Then again, Dungeon World doesn't demand you roleplay, either.

If "roleplay" means "talk in character", I mean. Fightgar doesn't have to walk through his battlefield advance one muscle flex at a time, only say enough to establish how he's defying the danger of the rain of arrows. Stringfellow doesn't have to walk through his impassioned speech to the duke about the value of honor one word at a time either, only say enough to establish that the impression of the duke as an honorable man is sufficient leverage for Parley. The dice, in both cases, will take care of the rest.

Again, it may just be that the problem player in this case thinks he's said everything necessary, everyone else doesn't think he's trying, and a couple rounds of "How?" from the GM will help bring everyone's perceptions a little closer together.

  • \$\begingroup\$ Vincent Baker has stated that Powered by the Apocalypse is a brand for games that have been inspired by AW and has nothing to do with the mechanics the PbtA game uses. Expect to see every new game from him be a PbtA, even if it's a party game. So, I guess "a GM of any PbtA game" is a misnomer for "a GM of any game using the AW mechanics". Sad, but true. \$\endgroup\$ – Zachiel Nov 1 '17 at 13:27
  • \$\begingroup\$ I have my doubts that anybody claiming the title is going to take significant steps away from story-scope resolution, but in the interests of rectitude I have substituted "Apocalypse Engine" \$\endgroup\$ – Glazius Nov 1 '17 at 20:45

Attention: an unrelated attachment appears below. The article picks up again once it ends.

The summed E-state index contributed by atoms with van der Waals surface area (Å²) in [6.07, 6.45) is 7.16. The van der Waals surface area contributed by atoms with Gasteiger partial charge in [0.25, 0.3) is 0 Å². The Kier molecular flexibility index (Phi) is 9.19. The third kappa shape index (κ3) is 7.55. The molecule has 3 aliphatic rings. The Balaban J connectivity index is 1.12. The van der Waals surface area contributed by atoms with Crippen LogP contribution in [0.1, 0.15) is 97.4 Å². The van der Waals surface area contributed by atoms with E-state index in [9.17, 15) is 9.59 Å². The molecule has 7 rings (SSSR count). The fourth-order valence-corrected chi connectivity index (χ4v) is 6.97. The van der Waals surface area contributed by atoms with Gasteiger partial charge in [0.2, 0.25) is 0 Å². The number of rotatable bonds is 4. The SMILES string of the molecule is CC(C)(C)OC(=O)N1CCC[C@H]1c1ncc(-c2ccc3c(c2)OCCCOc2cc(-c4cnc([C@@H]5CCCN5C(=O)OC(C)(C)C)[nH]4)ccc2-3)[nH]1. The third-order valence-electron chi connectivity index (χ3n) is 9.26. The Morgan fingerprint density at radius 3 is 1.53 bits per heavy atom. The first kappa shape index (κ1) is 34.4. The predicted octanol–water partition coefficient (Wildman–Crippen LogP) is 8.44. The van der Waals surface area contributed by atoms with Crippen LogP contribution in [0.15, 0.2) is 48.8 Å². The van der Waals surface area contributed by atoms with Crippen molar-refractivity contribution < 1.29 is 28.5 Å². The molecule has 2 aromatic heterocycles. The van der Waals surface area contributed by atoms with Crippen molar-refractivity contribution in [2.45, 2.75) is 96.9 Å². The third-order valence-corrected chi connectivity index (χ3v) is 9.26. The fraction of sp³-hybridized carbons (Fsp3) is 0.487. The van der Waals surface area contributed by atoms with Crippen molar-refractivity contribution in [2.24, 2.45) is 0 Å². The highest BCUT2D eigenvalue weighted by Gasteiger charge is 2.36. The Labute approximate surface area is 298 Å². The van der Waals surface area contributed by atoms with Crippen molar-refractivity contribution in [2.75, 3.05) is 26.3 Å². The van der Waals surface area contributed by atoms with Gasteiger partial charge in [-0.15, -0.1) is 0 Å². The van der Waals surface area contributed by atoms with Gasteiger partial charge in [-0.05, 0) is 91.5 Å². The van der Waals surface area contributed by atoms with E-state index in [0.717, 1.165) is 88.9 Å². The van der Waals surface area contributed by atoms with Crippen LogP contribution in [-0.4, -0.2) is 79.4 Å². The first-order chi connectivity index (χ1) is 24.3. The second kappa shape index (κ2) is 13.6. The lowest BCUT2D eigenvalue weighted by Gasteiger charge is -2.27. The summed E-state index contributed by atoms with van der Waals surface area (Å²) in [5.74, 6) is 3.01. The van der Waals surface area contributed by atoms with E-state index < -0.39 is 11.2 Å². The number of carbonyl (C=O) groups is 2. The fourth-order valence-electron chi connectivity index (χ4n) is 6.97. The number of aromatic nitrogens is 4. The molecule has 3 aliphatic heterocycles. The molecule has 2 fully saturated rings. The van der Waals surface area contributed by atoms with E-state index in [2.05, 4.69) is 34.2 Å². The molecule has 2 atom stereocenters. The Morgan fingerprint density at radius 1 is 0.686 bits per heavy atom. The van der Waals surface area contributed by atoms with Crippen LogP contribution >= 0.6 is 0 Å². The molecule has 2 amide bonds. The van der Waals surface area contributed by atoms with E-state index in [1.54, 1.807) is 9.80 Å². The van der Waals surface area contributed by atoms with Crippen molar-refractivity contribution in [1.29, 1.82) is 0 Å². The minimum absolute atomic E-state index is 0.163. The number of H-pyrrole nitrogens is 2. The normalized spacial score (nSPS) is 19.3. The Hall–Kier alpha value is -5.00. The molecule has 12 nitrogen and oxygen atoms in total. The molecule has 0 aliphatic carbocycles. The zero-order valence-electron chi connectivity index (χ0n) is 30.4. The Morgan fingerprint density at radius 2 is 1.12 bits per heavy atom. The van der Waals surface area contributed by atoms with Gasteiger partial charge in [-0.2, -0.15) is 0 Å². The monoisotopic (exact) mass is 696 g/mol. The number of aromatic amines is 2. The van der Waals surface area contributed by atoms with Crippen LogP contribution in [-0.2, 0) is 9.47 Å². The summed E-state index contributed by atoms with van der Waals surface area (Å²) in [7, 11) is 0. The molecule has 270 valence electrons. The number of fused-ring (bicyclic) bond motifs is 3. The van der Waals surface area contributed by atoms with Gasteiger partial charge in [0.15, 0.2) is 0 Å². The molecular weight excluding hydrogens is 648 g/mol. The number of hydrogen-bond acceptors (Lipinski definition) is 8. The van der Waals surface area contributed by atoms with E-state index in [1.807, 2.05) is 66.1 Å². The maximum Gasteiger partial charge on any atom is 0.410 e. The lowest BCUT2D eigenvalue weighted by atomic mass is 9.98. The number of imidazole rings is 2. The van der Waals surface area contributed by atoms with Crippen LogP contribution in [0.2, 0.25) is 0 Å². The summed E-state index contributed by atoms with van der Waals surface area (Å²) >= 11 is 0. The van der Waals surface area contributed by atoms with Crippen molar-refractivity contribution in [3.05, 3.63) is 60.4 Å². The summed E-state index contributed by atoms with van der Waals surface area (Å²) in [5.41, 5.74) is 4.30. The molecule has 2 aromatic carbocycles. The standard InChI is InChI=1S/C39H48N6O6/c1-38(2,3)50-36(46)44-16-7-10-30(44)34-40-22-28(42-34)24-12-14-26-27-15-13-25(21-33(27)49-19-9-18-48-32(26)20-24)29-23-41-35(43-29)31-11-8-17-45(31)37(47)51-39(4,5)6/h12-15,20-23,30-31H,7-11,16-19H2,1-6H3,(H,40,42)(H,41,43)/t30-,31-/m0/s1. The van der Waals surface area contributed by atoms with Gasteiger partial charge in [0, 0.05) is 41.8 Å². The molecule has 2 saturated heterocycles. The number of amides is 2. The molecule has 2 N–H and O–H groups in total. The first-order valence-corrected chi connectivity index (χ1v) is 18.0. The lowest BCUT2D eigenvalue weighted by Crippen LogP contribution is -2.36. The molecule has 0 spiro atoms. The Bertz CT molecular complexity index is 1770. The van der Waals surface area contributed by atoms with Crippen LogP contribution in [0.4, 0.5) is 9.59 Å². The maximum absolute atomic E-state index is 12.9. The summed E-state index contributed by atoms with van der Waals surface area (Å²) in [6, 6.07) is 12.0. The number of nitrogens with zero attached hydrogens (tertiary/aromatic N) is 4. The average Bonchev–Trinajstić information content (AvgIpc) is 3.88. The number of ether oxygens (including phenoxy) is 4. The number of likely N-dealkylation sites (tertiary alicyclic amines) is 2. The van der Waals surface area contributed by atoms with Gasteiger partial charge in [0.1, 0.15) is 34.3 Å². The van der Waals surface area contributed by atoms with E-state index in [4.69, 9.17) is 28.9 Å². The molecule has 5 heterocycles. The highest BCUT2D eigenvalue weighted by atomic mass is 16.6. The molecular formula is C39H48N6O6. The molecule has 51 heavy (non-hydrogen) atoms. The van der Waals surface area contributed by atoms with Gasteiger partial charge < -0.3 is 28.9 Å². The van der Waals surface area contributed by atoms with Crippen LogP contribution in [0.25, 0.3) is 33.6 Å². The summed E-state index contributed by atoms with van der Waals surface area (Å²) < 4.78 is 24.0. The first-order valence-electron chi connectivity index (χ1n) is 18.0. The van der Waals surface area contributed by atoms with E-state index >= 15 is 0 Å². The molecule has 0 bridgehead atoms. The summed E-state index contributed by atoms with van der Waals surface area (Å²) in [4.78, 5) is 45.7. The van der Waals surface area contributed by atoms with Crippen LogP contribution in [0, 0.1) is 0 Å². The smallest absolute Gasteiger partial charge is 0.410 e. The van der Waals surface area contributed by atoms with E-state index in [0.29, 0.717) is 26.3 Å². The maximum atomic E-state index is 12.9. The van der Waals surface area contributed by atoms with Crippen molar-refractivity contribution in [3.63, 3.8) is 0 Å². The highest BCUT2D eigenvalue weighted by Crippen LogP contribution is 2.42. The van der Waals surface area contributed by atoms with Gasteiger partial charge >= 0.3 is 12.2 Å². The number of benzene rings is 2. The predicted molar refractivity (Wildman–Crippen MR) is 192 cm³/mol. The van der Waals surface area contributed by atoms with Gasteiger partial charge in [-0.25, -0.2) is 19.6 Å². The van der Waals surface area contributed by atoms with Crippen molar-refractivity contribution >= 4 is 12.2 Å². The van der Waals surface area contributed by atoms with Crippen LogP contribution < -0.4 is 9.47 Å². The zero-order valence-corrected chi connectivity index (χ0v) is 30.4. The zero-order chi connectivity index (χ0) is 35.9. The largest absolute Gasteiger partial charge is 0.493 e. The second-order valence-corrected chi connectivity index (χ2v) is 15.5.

If he's happy and he's not making anyone else unhappy, leave him alone.

You need to determine if "The rest of the group doesn't like how he roleplays" is a serious problem. If this is actually ruining the other player's enjoyment (which I doubt) then he needs to go.


There are two distinct problems here.

  1. Absence: Tolerated for everyone to the extent acceptable to the whole group, not tolerated past that point. The specifics of the enforcement depends on your relationship, but I should say that enforcing that presence should not be only your responsibility. You are a group of friends trying to do something fun together, and if somebody is spoiling it, you should do something about it together. You being the GM has nothing to do with it.

  2. Participation: I think your player enjoys being the spectator of the game. The way he plays according to your description seems to be the minimum required for the right to be at the table. If it is that (do ask him), then just let him be there at his own schedule and watch. It could still be enjoyable for all of you.

On a side note, there's a detail in your question that makes me think that you are not doing a key principle of Dungeon World right. That is moves flow from the fiction. A player does not make moves. Common moves or playbook moves or custom moves. A player describes what their character is doing, and sometimes moves are triggered and resolved as a result of that. A player may intend to trigger a move but it doesn't work just by announcing it. They have to describe something that triggers it without question from anyone at the table. If it isn't obvious, ask for details and clarifications until it is. If there's no trigger, there's no move. And if there's a trigger in the fiction, you have to resolve the move. Noticing a trigger is everyone's responsibility, not only the triggering player's or the GM's.